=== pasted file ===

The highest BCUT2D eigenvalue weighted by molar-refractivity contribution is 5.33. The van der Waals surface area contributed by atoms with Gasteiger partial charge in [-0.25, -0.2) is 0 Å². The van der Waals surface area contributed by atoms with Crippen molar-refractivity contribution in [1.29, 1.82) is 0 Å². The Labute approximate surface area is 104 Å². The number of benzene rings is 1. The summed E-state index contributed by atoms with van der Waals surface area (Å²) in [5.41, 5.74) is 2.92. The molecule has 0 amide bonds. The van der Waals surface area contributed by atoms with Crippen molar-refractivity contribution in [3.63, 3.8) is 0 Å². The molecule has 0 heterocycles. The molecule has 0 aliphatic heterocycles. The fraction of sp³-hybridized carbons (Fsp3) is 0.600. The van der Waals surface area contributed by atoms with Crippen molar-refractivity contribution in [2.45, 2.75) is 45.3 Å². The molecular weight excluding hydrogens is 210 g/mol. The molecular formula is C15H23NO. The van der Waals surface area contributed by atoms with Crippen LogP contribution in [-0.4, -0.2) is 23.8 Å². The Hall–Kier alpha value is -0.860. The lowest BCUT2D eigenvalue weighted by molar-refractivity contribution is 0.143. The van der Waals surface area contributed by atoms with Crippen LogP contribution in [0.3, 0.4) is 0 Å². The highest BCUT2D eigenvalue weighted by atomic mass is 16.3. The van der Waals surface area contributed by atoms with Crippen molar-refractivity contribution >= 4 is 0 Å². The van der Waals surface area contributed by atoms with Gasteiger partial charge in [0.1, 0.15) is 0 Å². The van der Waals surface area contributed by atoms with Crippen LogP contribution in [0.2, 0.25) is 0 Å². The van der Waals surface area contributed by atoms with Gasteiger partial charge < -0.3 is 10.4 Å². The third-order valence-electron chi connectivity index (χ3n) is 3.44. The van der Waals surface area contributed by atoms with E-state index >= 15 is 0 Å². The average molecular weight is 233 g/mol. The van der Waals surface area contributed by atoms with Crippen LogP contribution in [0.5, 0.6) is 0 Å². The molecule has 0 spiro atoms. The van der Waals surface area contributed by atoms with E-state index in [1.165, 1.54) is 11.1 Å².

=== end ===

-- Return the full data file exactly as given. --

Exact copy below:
The highest BCUT2D eigenvalue weighted by molar-refractivity contribution is 5.33. The van der Waals surface area contributed by atoms with Gasteiger partial charge in [-0.25, -0.2) is 0 Å². The van der Waals surface area contributed by atoms with Crippen molar-refractivity contribution in [1.29, 1.82) is 0 Å². The Labute approximate surface area is 104 Å². The number of benzene rings is 1. The summed E-state index contributed by atoms with van der Waals surface area (Å²) in [5.41, 5.74) is 2.92. The molecule has 0 amide bonds. The van der Waals surface area contributed by atoms with Crippen molar-refractivity contribution in [3.63, 3.8) is 0 Å². The molecule has 0 heterocycles. The molecule has 0 aliphatic heterocycles. The fraction of sp³-hybridized carbons (Fsp3) is 0.600. The van der Waals surface area contributed by atoms with Crippen molar-refractivity contribution in [2.45, 2.75) is 45.3 Å². The molecular weight excluding hydrogens is 210 g/mol. The molecular formula is C15H23NO. The van der Waals surface area contributed by atoms with Crippen LogP contribution in [-0.4, -0.2) is 23.8 Å². The Hall–Kier alpha value is -0.860. The lowest BCUT2D eigenvalue weighted by molar-refractivity contribution is 0.143. The van der Waals surface area contributed by atoms with Crippen LogP contribution in [0.3, 0.4) is 0 Å². The highest BCUT2D eigenvalue weighted by atomic mass is 16.3. The van der Waals surface area contributed by atoms with Crippen molar-refractivity contribution >= 4 is 0 Å². The van der Waals surface area contributed by atoms with Gasteiger partial charge in [0.1, 0.15) is 0 Å². The van der Waals surface area contributed by atoms with Crippen LogP contribution in [0.2, 0.25) is 0 Å². The van der Waals surface area contributed by atoms with Gasteiger partial charge < -0.3 is 10.4 Å². The third-order valence-electron chi connectivity index (χ3n) is 3.44. The van der Waals surface area contributed by atoms with E-state index >= 15 is 0 Å². The average molecular weight is 233 g/mol. The van der Waals surface area contributed by atoms with Crippen LogP contribution in [0.5, 0.6) is 0 Å². The molecule has 0 spiro atoms. The van der Waals surface area contributed by atoms with E-state index in [1.165, 1.54) is 11.1 Å².